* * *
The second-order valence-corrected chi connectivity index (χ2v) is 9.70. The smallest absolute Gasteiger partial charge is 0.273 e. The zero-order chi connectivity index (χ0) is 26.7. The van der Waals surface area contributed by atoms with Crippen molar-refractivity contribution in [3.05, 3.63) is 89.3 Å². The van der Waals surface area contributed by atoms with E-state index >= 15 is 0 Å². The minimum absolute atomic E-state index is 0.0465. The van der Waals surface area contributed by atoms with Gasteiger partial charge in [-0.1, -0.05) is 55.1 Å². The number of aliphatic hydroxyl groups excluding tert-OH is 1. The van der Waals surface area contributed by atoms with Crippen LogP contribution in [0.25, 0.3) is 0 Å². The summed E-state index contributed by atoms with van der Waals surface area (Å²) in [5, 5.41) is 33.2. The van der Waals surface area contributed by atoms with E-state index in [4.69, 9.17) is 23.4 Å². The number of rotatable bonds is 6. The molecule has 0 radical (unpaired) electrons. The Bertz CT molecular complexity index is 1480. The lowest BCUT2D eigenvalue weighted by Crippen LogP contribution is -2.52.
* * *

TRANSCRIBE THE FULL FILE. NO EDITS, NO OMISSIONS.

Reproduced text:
The second-order valence-corrected chi connectivity index (χ2v) is 9.70. The smallest absolute Gasteiger partial charge is 0.273 e. The zero-order chi connectivity index (χ0) is 26.7. The van der Waals surface area contributed by atoms with Crippen molar-refractivity contribution in [3.05, 3.63) is 89.3 Å². The van der Waals surface area contributed by atoms with E-state index >= 15 is 0 Å². The minimum absolute atomic E-state index is 0.0465. The van der Waals surface area contributed by atoms with Gasteiger partial charge in [-0.1, -0.05) is 55.1 Å². The number of aliphatic hydroxyl groups excluding tert-OH is 1. The van der Waals surface area contributed by atoms with Crippen LogP contribution in [0.25, 0.3) is 0 Å². The summed E-state index contributed by atoms with van der Waals surface area (Å²) in [5, 5.41) is 33.2. The van der Waals surface area contributed by atoms with E-state index in [4.69, 9.17) is 23.4 Å². The number of rotatable bonds is 6. The molecule has 0 radical (unpaired) electrons. The Bertz CT molecular complexity index is 1480. The lowest BCUT2D eigenvalue weighted by Crippen LogP contribution is -2.52.